The crazy thing about scissors is, often lefties just put up with it. Okay, to be honest, historically a lot of lefties were just forced to write with their right hands and to stop being ‘different’. (If you want to dig deeper, this mess is a good example of how dominant forces in society marginalize minorities.)

The Complete Lefty Gift Set

If you don’t use quality scissors very often (at Ciselier, we feel sorry for you), and just need to snip a piece of string, then a lefty won’t really mind using the wrong design. But if you are left-handed and doing crafts, or embroidery or tailoring or upholstery or any number of activities that require precision and ergonomic comfort, it’s time to get the right scissors. It’s time to use scissors the way they are supposed to work.

Some great lefty quotes

“Two and a half thousand left-handed people are killed every year using things made for right-handed people.”

Maggie O'Farrell, The Vanishing Act of Esme Lennox

“Are you really left-handed?” Mr. Marshall asked. “No. I’ve just been pretending to use my left hand my entire life because I enjoy never being able to work scissors properly.”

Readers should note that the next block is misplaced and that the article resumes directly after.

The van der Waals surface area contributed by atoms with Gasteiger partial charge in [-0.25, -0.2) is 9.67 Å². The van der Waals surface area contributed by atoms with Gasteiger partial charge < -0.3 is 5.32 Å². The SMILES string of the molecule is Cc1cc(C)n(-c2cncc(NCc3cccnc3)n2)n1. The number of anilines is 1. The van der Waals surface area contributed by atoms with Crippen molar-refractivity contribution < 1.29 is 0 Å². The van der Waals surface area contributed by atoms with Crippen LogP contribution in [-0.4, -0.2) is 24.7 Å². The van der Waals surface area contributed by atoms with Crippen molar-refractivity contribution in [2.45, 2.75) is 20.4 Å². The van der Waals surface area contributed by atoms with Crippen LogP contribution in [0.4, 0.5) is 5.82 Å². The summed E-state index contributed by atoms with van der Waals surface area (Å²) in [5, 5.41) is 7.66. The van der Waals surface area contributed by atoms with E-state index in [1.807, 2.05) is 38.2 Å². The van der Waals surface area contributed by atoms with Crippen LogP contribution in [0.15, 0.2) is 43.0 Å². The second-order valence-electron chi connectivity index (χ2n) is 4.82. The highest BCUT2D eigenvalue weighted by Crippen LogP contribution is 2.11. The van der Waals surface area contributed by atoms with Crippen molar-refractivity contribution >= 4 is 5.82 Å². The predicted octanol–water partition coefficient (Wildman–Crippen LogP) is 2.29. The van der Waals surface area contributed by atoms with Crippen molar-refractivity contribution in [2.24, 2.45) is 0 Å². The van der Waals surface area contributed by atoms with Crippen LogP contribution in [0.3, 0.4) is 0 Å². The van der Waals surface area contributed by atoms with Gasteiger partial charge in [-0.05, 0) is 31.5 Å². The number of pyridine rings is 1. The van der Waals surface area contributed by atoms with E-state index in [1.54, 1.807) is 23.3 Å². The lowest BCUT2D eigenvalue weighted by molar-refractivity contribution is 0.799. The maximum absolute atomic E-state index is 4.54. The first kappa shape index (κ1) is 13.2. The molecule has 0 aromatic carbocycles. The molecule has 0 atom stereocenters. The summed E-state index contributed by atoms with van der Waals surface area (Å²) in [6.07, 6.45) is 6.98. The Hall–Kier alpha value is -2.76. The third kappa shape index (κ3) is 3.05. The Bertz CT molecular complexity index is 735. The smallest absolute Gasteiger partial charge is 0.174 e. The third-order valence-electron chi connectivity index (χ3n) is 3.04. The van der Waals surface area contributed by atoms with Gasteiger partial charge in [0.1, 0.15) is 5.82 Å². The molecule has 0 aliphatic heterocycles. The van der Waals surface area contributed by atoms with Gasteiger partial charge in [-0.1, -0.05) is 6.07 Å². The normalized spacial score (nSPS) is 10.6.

Courtney Milan, The Suffragette Scandal

Robuso Semi-Left-Handed sidebent scissors
Semi vs true: Will the authentic left-handed scissor please stand up please
You only have one left hand, but oddly enough there are two kinds of left-handed scissors. It’s not because you’re special, even though people have made the case that lefties are smarter, or more creative or better leaders. No, there are two kinds of left-handed scissors because manufacturers just decided at first to meet you half way.

Let’s start with the semi left-handed pair of scissors. The ‘semi’ addresses only part of the challenge; that being the finger grips, which are reversed for easier opening and closing by lefties. But a person’s sightline is still obscured by the position of the blades. 

In order to give a left-handed cutter a clear view of the actual cut, the blades need to be reversed as well. That requires a full mirror image of the right-handed pair. This is called a ‘true’ left pair of scissors and before 1970 you’d be unlikely to even find a pair.

Alpen perfect lefty left-handed scissors